A study in King County, Washington, published last week in the American Heart Association journal Circulation, focused on the Seattle area's shift to a single initial shock for the disorganized flutter of ventricular fibrillation - the cause of cardiac arrest in about 20 percent of all cases.
The Washington study showed that 46 percent of the 134 patients treated under the new guidelines survived to hospital discharge.
Under the previous protocol, 33 percent survived.
The new protocol meant more patients were discharged to their own homes rather than to a nursing home.
Laboratory animal studies had previously shown that doubling to 30 the number of chest compressions between breaths led to improved blood pressure, better circulation in the heart itself, and better blood flow through the carotid artery.
Lucas County EMS personnel say they've had another aid in improving their survival-to-hospital rates, a device called the ResQPOD. The county spent $18,000 to try the devices for six months this year. In view of results, it allocated another $33,000 for 2007.
"An educated guess: The new CPR probably increased the return of spontaneous circulation on folks by 30 percent. Then you add the ResQPOD onto that, and that added another 20 to 30 percent survival. Then you start talking about saving every other cardiac arrest. That's incredible. That's just incredible," Mr. Couture said.
The pod is a plum-sized plastic cylinder used once and thrown away. The cylinder fits on the top of the endotracheal tube that is pushed down a person's throat during a rescue. Or, it can sit between a resuscitation bag and a mask covering the patient's mouth and nose.
The ResQPOD has two purposes. First, it acts as a metronome, providing a tiny red light that blinks every time rescue personnel should provide a new breath by squeezing the bag.
But its second task is more complicated: A small flange within it essentially seals the throat closed between breaths, preventing any air from getting in. During CPR, as the chest is allowed to rise again after a compression, the chest cavity pressure is lower. That draws blood back to the heart.
Sealing the airway allows the formation of a vacuum, which theoretically should improve blood flow back to the heart.
"I've described it as putting a toilet plunger on the right ventricle," Mr. Couture said.
A study published in the journal Resuscitation last year showed that use of an impedance threshold device - the generic name for devices such as the ResQPOD - without new CPR standards improved survival to hospital discharge.
Thirty-four percent of 181 people treated with the device survived to hospital admission, compared to 22 percent of the 351 patients treated before the device was tested. In cases where the heart stopped altogether, with no electrical activity, survival to hospital admission tripled with use of the device.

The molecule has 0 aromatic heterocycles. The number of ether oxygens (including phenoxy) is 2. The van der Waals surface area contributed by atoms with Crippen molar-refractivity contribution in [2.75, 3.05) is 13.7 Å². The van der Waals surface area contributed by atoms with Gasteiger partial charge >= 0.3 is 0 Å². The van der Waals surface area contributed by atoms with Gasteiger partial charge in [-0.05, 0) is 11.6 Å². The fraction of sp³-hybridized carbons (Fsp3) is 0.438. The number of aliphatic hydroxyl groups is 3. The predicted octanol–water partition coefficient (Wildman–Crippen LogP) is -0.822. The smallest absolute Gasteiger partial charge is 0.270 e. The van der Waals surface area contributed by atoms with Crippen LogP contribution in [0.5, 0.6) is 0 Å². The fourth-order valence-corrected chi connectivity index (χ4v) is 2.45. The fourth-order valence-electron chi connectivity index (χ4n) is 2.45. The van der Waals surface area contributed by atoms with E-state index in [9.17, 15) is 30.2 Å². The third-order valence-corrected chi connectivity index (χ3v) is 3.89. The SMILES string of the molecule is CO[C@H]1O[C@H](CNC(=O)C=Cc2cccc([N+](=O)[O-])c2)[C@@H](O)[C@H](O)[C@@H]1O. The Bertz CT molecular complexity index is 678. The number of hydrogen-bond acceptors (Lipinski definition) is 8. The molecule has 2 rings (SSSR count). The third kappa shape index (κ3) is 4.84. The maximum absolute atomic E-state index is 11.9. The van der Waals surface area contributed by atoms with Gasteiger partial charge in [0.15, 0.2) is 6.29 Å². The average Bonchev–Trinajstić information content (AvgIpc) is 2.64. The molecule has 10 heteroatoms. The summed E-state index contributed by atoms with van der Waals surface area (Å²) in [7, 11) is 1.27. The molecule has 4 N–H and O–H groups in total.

The Omaha Fire Department saw improved patient survival to hospital discharge after it adopted the ResQPOD. That took place more than a year before new CPR guidelines were in place. The data have not appeared in a peer-reviewed journal, so it hasn't undergone the kind of scrutiny a published report faces.
The Omaha department said 40 percent of 157 patients had a pulse after use of the device, while only 24 percent of 151 patients treated without the pod had pulse restored.
While the ResQPOD also seemed to improve survival to hospital discharge, the numbers are less dramatic. Fourteen percent of patients treated with ResQPOD assistance survived to hospital discharge, and seven of those 21 survivors had no neurological damage. Among the 151 treated without the device, 7 percent survived to hospital discharge, only one without neurological damage.
A study published in the journal Resuscitation last year compared blood pressure improvements among 10 cardiac arrest patients treated with the device, to improvements in 12 patients treated with a sham device. The Wisconsin researchers found better blood pressure levels among those treated with the pod.
Still, the device is not fully endorsed by the American Heart Association. And some experts in the field are skeptical of studies that do not follow patients through hospital discharge.
"We've had some therapies that appeared to be promising in the short term, that were actually damaging," Ms. Hazinski said. For instance, using high-dose epinephrine increases short-term survival for cardiac arrest patients, but ultimately leads to more deaths, she said.
But Mr. Couture said the ResQPOD has generated impressive data. He hopes to persuade Lucas fire chiefs - whose crews usually get to the scene first - to purchase the devices.
"Then we'll save even more lives," he said.
Contact Jenni Laidman at: firstname.lastname@example.org or 419-724-6507.